Here is an interesting post from The Heritage Foundation. The key part is as follows:
But a new paper by Jason Richwine, Ph.D. and Andrew Biggs addresses the question of teacher pay head on and asks whether teachers today receive the right level of pay. They find that when benefits such as tenure, health care, and pensions are considered, the typical public-school teacher is well-paid: “We conclude that public-school-teacher salaries are comparable to those paid to similarly skilled private-sector workers, but that more generous fringe benefits for public-school teachers, including greater job security, make total compensation 52 percent greater than fair market levels, equivalent to more than $120 billion overcharged to taxpayers each year.”
The same study goes on to say:
While union contracts help secure overcompensation for the average teacher, they may still leave the most valuable teachers underpaid. School administrators need to be able to hire and fire teachers as needed, basing personnel decisions on rigorous value-added evaluations and setting pay based on prevailing market rates.
But why should this surprise anyone? It could be predicted without a study. With government school teachers we have what is perhaps the worst of all possible situations: socialism in bed with a union. The devilish children of such a mating will always be horrible inefficiency and great cost to taxpayers.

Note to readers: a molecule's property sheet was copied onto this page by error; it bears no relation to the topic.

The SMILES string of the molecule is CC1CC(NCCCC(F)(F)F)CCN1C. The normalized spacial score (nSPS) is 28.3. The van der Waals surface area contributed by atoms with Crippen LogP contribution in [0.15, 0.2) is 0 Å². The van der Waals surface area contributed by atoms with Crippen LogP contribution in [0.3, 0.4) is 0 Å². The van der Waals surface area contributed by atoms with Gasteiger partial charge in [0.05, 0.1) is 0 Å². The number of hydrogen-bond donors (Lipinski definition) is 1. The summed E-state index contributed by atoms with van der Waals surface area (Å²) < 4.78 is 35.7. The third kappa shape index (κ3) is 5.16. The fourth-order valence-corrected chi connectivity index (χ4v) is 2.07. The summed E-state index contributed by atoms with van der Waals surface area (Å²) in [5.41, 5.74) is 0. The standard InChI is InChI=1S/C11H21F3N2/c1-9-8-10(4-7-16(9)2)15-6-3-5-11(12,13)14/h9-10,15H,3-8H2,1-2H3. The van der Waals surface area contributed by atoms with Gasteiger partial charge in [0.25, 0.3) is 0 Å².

We sometimes forget that governments owning schools – which they very directly do in most k-12 schooling – is the classic definition of ‘socialism.’
I have always wondered about the mentality of the person demanding more. If teaching at a government school doesn’t pay as much as you want, why not try something else? The study reveals the answer: you are more likely to get more by lobbying the socialist state than by anything else you might do.
I am often amused by the constant calls of well-meaning people to ‘reform’ various school systems. Hints of that appear in the second quote from the study above.
But you can’t ‘reform’ your way out of socialism. Giving new power to officials in a socialist school system will not cure the problem. The problem is socialism. The ills of government schools are very predictable, and will be persistent, as long as we insist on using the socialist model.
To expect otherwise borders on insanity.